By Mark Henricks
With the SMC EZ Connect 802.11a wireless access point, you no longer need to sacrifice financial security or networking performance when you give up wires. This device’s modest price and good performance make it suitable for network gaming and streaming video over short-range, wireless networks. However, first-time networkers may find the EZ Connect’s sometimes balky configuration and limited reach troublesome. Click here to check the latest prices on the SMC EZ Connect 802.11a wireless access point.
A good value
At around $250, the EZ Connect 802.11a (Figure A) is a good solution at a competitive price. The access point’s gently curved, plastic casing sports two omnidirectional antennas, three front-panel LED lights, and connections for Ethernet and power. A Reset button, which returns the access point to its factory settings if the Web-based configuration utility fails, nestles between the two jacks on the back. The package also contains a power adapter; a helpful, 40-page manual; a CD-ROM with the same manual in electronic form; drivers; and the EZ Connect 802.11a Configuration Utility, which you use to access the Web-based configuration page. To test the unit, we used a laptop outfitted with SMC’s $143 EZ Connect 802.11a wireless cardbus adapter.
|CNET rating: 7 out of 10
The good: Fine performance; competitive price; easy setup
The bad: Limited range; balky configuration; Ethernet cable not included
As its name implies, installing the EZ Connect 802.11a is remarkably easy; however, configuring the unit is a bit trickier. First you install the EZ Connect 802.11a Configuration Utility on the PC you plan to connect; use your own Ethernet cable to connect your PC to the access point (SMC does not include one); then run the utility. The application should find the access point automatically; unfortunately, it didn’t. It worked only after tech support recommended we set the wired PC to an IP address similar to the access point’s default address. Apparently, this is a common problem with setting up the access point. Inexplicably, SMC fails to address it in the manual. You can also get to the Web-based configuration screen manually by typing the access point’s provided IP address into your PC’s Web browser.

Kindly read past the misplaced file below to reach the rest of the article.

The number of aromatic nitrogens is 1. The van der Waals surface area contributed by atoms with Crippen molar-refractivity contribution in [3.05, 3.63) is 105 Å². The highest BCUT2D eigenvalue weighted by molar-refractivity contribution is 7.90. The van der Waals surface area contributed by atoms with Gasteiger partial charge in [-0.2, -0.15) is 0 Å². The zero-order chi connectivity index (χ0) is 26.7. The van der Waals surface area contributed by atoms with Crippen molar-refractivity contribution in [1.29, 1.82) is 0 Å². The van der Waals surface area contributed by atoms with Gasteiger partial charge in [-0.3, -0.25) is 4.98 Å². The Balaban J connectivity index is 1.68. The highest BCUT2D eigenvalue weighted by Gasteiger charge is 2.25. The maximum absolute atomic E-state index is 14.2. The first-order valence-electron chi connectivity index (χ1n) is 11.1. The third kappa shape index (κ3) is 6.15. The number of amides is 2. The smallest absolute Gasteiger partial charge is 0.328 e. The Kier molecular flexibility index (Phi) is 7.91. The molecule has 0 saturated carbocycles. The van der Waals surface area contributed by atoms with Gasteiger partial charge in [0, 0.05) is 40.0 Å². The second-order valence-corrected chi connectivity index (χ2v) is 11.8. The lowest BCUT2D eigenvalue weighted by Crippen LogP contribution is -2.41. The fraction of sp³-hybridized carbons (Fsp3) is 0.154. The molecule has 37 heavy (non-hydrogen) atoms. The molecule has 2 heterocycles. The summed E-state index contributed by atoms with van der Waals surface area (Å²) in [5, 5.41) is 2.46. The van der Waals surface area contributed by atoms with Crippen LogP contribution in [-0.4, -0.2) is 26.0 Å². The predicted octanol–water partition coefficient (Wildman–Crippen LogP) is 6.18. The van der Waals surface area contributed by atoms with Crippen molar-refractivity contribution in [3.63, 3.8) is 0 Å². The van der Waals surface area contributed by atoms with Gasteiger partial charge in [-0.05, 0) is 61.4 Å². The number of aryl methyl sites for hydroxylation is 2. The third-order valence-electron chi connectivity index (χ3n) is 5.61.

Once the setup wizard was up and running, it was easy to use. SMC walks you through specifying the SSID; enabling turbo mode; and implementing 64-, 128-, or 152-bit WEP security. The advanced setup screen lets you set the access point to work as a DHCP client or server. And you can modify settings for synchronizing with other access points or set data-packet sizes. If your network suffers from signal interference, shrinking the packet sizes increases network reliability—but slows its efficiency. The status screen displays more than two-dozen useful bits of information—including MAC address, WEP status, mode (turbo or regular), and signal strength—in easy-to-read tables.
Like other 802.11a access points, the EZ Connect 802.11a operates in the 5-GHz band, free from cordless-phone and other device interference that can plague 802.11b networks. The EZ Connect also has a top speed of 54 Mbps, or nearly five times the 802.11b benchmark. In CNET Labs’ tests, however, it produced just less than 21 Mbps of throughput—average among 802.11a access points. Proprietary turbo mode theoretically boosts speed to 72 Mbps, but in tests, it actually yielded just 25.6 Mbps, which is middle-of-the-road compared to other manufacturers’ turbo modes. Like all 802.11a turbo implementations, SMC’s turbo mode won’t work with other manufacturers’.
Range was also a challenge for the EZ Connect 802.11a. In our workout, it fell short of its stated range of 1,650 feet outdoors and 165 feet indoors. Speed dropped off rapidly once a few walls intervened. Separated by 60 feet and a floor, the EZ Connect saw its transmission rate drop to 6 Mbps, followed by a lost connection. If range is a major concern, you may want to look elsewhere.
Read the warranty
SMC’s service and support policies for the EZ Connect 802.11a are generous, provided you read the fine print. The access point comes with a standard, 90-day warranty, but you can upgrade to a limited lifetime warranty if you register your product within 30 days. Limited lifetime means SMC will support the product for up to one year past the date the company decides to discontinue it. After that, warranty repair or replacement is considered on a case-by-case basis. Other support basics are more straightforward; the company provides free, 24/7 phone support, and the Web site offers drivers, FAQs, and e-mail support.
SMC’s EZ Connect 802.11a has its shortcomings: a shaky installation and slightly tricky support policies, most notably. But if you’re willing to tolerate these rough spots, you’ll enjoy this access point’s easy-to-use, Web-based interface and solid throughput—not to mention its affordable price.
For practical throughput tests, CNET Labs uses NetIQ’s Chariot software as its benchmark (see Table A). For wireless testing, the clients and routers are set up to transmit at short ranges and at maximum signal strength. CNET Labs’ response-time tests (see Table B) are also run with Chariot software using TCP. Response time measures how long it takes to send a request and receive a response over a network connection. Throughput and response time are probably the two most important indicators of user experience over a network.
|Measured in Mbps (Longer bars indicate better performance.)|
|Measured in milliseconds (Shorter bars indicate better performance.)|
Click here to check the latest prices on the SMC EZ Connect 802.11a Access Point. Table C lists the complete product specifications.
This review was originally published by CNET on April 29, 2002.